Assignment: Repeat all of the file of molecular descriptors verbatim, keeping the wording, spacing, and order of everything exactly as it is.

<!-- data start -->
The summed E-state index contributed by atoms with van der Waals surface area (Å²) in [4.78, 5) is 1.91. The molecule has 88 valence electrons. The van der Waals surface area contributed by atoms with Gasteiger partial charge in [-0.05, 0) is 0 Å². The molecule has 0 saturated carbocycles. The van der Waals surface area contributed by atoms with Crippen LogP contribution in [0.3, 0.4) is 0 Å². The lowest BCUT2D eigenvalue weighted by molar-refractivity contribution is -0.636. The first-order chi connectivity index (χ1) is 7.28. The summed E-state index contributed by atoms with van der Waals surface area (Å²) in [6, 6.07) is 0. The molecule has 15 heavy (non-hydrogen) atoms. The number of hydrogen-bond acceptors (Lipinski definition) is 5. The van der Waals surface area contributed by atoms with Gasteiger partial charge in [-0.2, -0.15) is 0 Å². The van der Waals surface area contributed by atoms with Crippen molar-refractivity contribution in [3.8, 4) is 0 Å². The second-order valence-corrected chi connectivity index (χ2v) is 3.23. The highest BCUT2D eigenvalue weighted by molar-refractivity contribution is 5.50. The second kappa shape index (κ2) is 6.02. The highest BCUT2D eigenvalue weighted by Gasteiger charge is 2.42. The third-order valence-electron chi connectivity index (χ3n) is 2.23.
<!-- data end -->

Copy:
The summed E-state index contributed by atoms with van der Waals surface area (Å²) in [4.78, 5) is 1.91. The molecule has 88 valence electrons. The van der Waals surface area contributed by atoms with Gasteiger partial charge in [-0.05, 0) is 0 Å². The molecule has 0 saturated carbocycles. The van der Waals surface area contributed by atoms with Crippen LogP contribution in [0.3, 0.4) is 0 Å². The lowest BCUT2D eigenvalue weighted by molar-refractivity contribution is -0.636. The first-order chi connectivity index (χ1) is 7.28. The summed E-state index contributed by atoms with van der Waals surface area (Å²) in [6, 6.07) is 0. The molecule has 15 heavy (non-hydrogen) atoms. The number of hydrogen-bond acceptors (Lipinski definition) is 5. The van der Waals surface area contributed by atoms with Gasteiger partial charge in [-0.2, -0.15) is 0 Å². The van der Waals surface area contributed by atoms with Crippen molar-refractivity contribution in [3.8, 4) is 0 Å². The second-order valence-corrected chi connectivity index (χ2v) is 3.23. The highest BCUT2D eigenvalue weighted by molar-refractivity contribution is 5.50. The second kappa shape index (κ2) is 6.02. The highest BCUT2D eigenvalue weighted by Gasteiger charge is 2.42. The third-order valence-electron chi connectivity index (χ3n) is 2.23.